Be aware of psychotropic medications. Counselors should be aware that if clients are taking prescription medicines for anxiety, depression, bipolar disorder or other mental illnesses, their dosages might need to be adjusted as they quit smoking. Nicotine is a stimulant, so it speeds up a person’s metabolism. This means a person who smokes will burn through psychotropic medications faster than someone who doesn’t smoke, Harms explains. Counselors should be certain to talk this through with clients and work with their doctors to modify their dosages, he says. “This is especially noticeable with mood stabilizers. It’s acute with bipolar disorder,” Harms says.

The same holds true with caffeine, Tedeschi notes. After they quit smoking, clients may notice that they get jittery from caffeine and may need to cut back on their coffee intake.

Use cognitive strategies. Counselors can help clients create a list of personal reasons why they want to stop smoking — beyond the health implications, Tedeschi says. The list doesn’t need to be long, but the reasons need to be compelling and motivating enough to carry clients through a nicotine craving. For example, one of Tedeschi’s clients wanted to quit because his young grandson asked him to. As a reminder, the client kept a toy car that belonged to his grandson in his pocket. “When he had a craving [for a cigarette], he would pull [the toy car] out of his pocket, look at it, hold it and squeeze it,” Tedeschi says. “It helped.”

Turn over a new leaf. As they quit smoking, encourage clients to organize, clean and purge their homes and cars of smoking-related materials such as ashtrays, advises ACA member Pari Sharif, an LPC with a practice in Franklin Lakes, New Jersey. That action will help clients turn a new page mentally and start fresh, she says. Sharif also encourages clients to air out their homes and clean their closets so their clothes and furniture no longer smell like smoke.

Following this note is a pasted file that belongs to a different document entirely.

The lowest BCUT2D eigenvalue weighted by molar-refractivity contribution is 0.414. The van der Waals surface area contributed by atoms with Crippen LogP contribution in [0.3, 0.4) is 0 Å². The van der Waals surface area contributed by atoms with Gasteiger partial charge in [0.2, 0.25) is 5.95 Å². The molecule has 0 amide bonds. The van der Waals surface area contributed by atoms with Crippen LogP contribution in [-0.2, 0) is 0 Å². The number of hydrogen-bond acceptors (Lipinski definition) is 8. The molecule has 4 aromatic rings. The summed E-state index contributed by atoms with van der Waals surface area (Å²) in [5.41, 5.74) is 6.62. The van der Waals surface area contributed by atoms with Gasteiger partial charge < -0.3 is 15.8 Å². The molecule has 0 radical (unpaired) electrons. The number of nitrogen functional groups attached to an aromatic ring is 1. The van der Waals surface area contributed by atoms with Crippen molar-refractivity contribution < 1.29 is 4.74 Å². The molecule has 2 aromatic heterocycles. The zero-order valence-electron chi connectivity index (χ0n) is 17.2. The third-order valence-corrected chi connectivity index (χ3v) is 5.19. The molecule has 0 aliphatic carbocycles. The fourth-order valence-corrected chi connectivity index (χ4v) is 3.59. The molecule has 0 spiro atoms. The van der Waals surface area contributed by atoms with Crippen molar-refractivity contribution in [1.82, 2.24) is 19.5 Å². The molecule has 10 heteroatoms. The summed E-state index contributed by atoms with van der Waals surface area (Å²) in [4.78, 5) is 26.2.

On a similar note, if clients have a certain mug that they always use to drink coffee while smoking, Harms suggests that they get a new mug. Or if they always stopped at a certain gas station to buy cigarettes, he suggests that they now change where they buy gas.

When cravings strike, breathe. Sharif, a certified tobacco treatment specialist, introduces breathing techniques to all of her smoking cessation clients. She asks these clients to take measured breaths for roughly two minutes, inhaling while slowly counting to four, then exhaling for four counts.

“Instead of the reflex habit to grab a cigarette, take a moment to stop and ask why. Be more in control of yourself and your mind,” she tells clients. “Pause to do breathing and body scanning from head to toe. Ask yourself, ‘What am I doing? Why do I need this [cigarette] to calm down?’ … [Through breathing exercises,] your breath becomes deeper and deeper. Close your eyes. Your body starts relaxing and your anxiety level goes down.”

Sharif also recommends that clients download a meditation app for their smartphones and use a journal to record how they’re feeling when cigarette cravings strike. This helps them log and identify which situations and emotions are triggering their need for nicotine,
she explains.

Get to the root of it. Asking clients about the circumstances that first caused them to start smoking can help in identifying what triggers their nicotine use and the bigger issues that may need to be addressed through counseling, Sharif says. In some cases, a specific traumatic event or stressor caused the person to start smoking. In other instances, it was a learned behavior because everyone in the household smoked as the client was growing up. “Find out when they started smoking and why,” Sharif says. “Gradually, when they become more aware of themselves, they quit.”